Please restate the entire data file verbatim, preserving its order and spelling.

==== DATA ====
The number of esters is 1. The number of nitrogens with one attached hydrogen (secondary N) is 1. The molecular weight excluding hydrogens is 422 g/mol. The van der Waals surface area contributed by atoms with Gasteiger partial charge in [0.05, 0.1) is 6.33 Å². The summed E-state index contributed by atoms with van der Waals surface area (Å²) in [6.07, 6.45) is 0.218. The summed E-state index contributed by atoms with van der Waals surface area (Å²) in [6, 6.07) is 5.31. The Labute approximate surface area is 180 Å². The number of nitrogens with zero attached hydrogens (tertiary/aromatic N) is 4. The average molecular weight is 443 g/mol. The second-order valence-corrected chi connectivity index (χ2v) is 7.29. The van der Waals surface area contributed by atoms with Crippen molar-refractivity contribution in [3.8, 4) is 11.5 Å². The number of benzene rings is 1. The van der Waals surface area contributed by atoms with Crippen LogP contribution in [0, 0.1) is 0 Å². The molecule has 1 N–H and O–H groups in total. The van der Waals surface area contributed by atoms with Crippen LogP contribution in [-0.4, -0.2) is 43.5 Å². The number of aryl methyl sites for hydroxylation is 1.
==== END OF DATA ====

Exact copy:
The number of esters is 1. The number of nitrogens with one attached hydrogen (secondary N) is 1. The molecular weight excluding hydrogens is 422 g/mol. The van der Waals surface area contributed by atoms with Gasteiger partial charge in [0.05, 0.1) is 6.33 Å². The summed E-state index contributed by atoms with van der Waals surface area (Å²) in [6.07, 6.45) is 0.218. The summed E-state index contributed by atoms with van der Waals surface area (Å²) in [6, 6.07) is 5.31. The Labute approximate surface area is 180 Å². The number of nitrogens with zero attached hydrogens (tertiary/aromatic N) is 4. The average molecular weight is 443 g/mol. The second-order valence-corrected chi connectivity index (χ2v) is 7.29. The van der Waals surface area contributed by atoms with Crippen molar-refractivity contribution in [3.8, 4) is 11.5 Å². The number of benzene rings is 1. The van der Waals surface area contributed by atoms with Crippen LogP contribution in [0, 0.1) is 0 Å². The molecule has 1 N–H and O–H groups in total. The van der Waals surface area contributed by atoms with Crippen LogP contribution in [-0.4, -0.2) is 43.5 Å². The number of aryl methyl sites for hydroxylation is 1.